Best reported today and they’re seeing their tonnage go up better and maybe their yields a little worse. Is the competitive environment getting worse as the economy has softened?

Rick O’Dell

Like I said, I mean one that you have is the book of 3PL business are the segment of that that’s pretty transactional. So if you go cut your price with them and there is kind of an immediate impact on that. So I think you see people that aren’t getting the tonnage levels that they’d like to see at this time of year and they’re willing to go sacrifice some yield to get some tonnage. We’re very committed to our value proposition and we even see within the 3PL we can – when we raise price, we, they may tell us we’re going to lose a lot of business and a lot of times we don’t because customers still make choices not based on price, and 3PL do the same things right. They have little bit different model but it’s a same way that it works.

So to me its just a philosophy, if you got a side, what your needs for your company and it’s a way to go out and try to optimize or get tonnage some place you needed if you have excess capacity or something, I guess we feel like our yields and our value proposition is important to us and we think its important to most customer. So we’ve taken the position that we’ve gotten these 3PL operating within a tolerable range and we really don’t have a room in there to move pricing and we’re not willing to sacrifice our value proposition for that sort of some small incremental amount of tonnage. The math just doesn’t really work on that.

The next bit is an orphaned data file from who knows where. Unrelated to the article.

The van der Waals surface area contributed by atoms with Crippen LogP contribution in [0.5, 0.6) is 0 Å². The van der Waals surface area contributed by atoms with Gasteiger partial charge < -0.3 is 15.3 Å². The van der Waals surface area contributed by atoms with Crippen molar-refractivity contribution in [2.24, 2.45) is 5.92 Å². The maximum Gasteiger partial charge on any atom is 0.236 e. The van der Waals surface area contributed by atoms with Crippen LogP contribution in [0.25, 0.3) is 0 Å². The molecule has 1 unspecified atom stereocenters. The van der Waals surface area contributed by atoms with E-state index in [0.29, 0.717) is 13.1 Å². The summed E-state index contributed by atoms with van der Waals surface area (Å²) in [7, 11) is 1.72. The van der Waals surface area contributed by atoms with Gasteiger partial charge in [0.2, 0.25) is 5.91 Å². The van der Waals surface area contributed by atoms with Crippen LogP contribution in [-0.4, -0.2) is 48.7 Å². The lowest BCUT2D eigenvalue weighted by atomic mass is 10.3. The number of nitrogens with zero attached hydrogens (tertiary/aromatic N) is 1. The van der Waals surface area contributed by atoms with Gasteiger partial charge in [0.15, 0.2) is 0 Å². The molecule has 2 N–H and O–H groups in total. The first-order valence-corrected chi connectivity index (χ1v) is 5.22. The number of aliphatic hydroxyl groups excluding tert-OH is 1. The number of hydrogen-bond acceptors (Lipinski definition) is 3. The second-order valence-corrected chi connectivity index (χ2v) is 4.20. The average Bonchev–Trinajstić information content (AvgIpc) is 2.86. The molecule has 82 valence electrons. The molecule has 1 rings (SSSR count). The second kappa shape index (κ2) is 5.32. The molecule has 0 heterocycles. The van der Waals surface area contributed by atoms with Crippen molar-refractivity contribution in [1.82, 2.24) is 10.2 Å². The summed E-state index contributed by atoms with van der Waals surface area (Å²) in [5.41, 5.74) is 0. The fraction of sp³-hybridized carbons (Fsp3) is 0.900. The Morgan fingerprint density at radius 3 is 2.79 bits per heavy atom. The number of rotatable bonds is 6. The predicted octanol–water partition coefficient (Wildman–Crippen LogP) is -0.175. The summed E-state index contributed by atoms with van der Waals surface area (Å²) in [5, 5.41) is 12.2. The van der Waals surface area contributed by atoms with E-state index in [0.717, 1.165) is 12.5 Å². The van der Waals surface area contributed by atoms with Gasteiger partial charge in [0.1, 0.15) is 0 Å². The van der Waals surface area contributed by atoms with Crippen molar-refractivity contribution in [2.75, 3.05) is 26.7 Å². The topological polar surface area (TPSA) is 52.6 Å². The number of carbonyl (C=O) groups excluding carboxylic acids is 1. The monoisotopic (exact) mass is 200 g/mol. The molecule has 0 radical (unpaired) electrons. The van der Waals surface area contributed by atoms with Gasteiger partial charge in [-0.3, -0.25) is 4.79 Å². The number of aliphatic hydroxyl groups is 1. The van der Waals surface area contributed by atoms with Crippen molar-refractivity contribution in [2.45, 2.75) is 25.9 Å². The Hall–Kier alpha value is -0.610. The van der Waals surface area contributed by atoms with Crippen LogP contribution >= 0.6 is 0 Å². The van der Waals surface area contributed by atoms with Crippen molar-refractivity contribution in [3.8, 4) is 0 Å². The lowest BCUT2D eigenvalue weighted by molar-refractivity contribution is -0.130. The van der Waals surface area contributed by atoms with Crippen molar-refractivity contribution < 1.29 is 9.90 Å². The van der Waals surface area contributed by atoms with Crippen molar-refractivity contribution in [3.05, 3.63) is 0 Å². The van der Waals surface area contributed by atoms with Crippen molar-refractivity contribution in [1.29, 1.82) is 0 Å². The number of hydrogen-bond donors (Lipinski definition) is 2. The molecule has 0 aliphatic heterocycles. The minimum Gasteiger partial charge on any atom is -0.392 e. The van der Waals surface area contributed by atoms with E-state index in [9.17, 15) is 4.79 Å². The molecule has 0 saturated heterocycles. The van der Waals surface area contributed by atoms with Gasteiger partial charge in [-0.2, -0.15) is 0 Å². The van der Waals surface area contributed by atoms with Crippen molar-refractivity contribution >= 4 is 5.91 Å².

Ed Wolfe & Scott Group – Wolfe Trahan & Co.

What percent of the business today is 3PL?

Rick O’Dell

You have to get industry figures. I mean it’s a…

Ed Wolfe & Scott Group – Wolfe Trahan & Co.

I’m sorry, of your business.

Rick O’Dell

Probably in the 20% range.

Ed Wolfe & Scott Group – Wolfe Trahan & Co.

Okay. And then…

Rick O’Dell

And there is one thing I would tell you, I don’t count by, it depends on what you to find is a 3PL right. You have 3PL that they just negotiate for the customer and pay freight bills and its customer specific I mean, is that 3PL or is that kind of generic pricing 3PL. so it depends on what your definition is. We believe ours is about 20% in total.